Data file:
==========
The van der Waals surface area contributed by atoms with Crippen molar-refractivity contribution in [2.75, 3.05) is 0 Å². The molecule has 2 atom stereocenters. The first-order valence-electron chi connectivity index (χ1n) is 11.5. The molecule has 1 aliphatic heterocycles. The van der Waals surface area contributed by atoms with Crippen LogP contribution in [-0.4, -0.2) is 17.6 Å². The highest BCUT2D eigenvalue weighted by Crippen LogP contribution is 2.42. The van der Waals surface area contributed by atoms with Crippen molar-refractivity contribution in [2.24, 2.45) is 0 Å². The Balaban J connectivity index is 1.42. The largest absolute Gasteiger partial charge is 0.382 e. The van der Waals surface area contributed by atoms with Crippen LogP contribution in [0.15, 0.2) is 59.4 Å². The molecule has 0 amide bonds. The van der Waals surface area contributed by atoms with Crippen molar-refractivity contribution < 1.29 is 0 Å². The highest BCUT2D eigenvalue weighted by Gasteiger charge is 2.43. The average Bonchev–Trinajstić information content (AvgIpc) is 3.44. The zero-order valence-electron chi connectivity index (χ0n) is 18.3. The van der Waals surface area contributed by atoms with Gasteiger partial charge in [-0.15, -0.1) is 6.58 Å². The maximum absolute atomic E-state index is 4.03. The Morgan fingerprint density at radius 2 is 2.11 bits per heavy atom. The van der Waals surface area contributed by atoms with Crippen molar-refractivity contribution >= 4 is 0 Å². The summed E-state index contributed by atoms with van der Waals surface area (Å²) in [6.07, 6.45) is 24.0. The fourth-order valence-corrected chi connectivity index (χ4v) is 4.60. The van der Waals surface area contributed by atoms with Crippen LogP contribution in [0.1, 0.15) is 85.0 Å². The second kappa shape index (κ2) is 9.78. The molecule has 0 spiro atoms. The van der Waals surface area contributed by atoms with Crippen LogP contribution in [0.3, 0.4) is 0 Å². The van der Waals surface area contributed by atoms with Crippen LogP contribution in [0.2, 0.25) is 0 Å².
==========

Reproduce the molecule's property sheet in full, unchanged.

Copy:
The van der Waals surface area contributed by atoms with Crippen molar-refractivity contribution in [2.75, 3.05) is 0 Å². The molecule has 2 atom stereocenters. The first-order valence-electron chi connectivity index (χ1n) is 11.5. The molecule has 1 aliphatic heterocycles. The van der Waals surface area contributed by atoms with Crippen LogP contribution in [-0.4, -0.2) is 17.6 Å². The highest BCUT2D eigenvalue weighted by Crippen LogP contribution is 2.42. The van der Waals surface area contributed by atoms with Crippen molar-refractivity contribution in [2.24, 2.45) is 0 Å². The Balaban J connectivity index is 1.42. The largest absolute Gasteiger partial charge is 0.382 e. The van der Waals surface area contributed by atoms with Crippen LogP contribution in [0.15, 0.2) is 59.4 Å². The molecule has 0 amide bonds. The van der Waals surface area contributed by atoms with Crippen molar-refractivity contribution < 1.29 is 0 Å². The highest BCUT2D eigenvalue weighted by Gasteiger charge is 2.43. The average Bonchev–Trinajstić information content (AvgIpc) is 3.44. The zero-order valence-electron chi connectivity index (χ0n) is 18.3. The van der Waals surface area contributed by atoms with Gasteiger partial charge in [-0.15, -0.1) is 6.58 Å². The maximum absolute atomic E-state index is 4.03. The Morgan fingerprint density at radius 2 is 2.11 bits per heavy atom. The van der Waals surface area contributed by atoms with Crippen molar-refractivity contribution >= 4 is 0 Å². The summed E-state index contributed by atoms with van der Waals surface area (Å²) in [6.07, 6.45) is 24.0. The fourth-order valence-corrected chi connectivity index (χ4v) is 4.60. The van der Waals surface area contributed by atoms with Crippen LogP contribution in [0.1, 0.15) is 85.0 Å². The second kappa shape index (κ2) is 9.78. The molecule has 0 spiro atoms. The van der Waals surface area contributed by atoms with Crippen LogP contribution in [0.3, 0.4) is 0 Å². The van der Waals surface area contributed by atoms with Crippen LogP contribution in [0.2, 0.25) is 0 Å².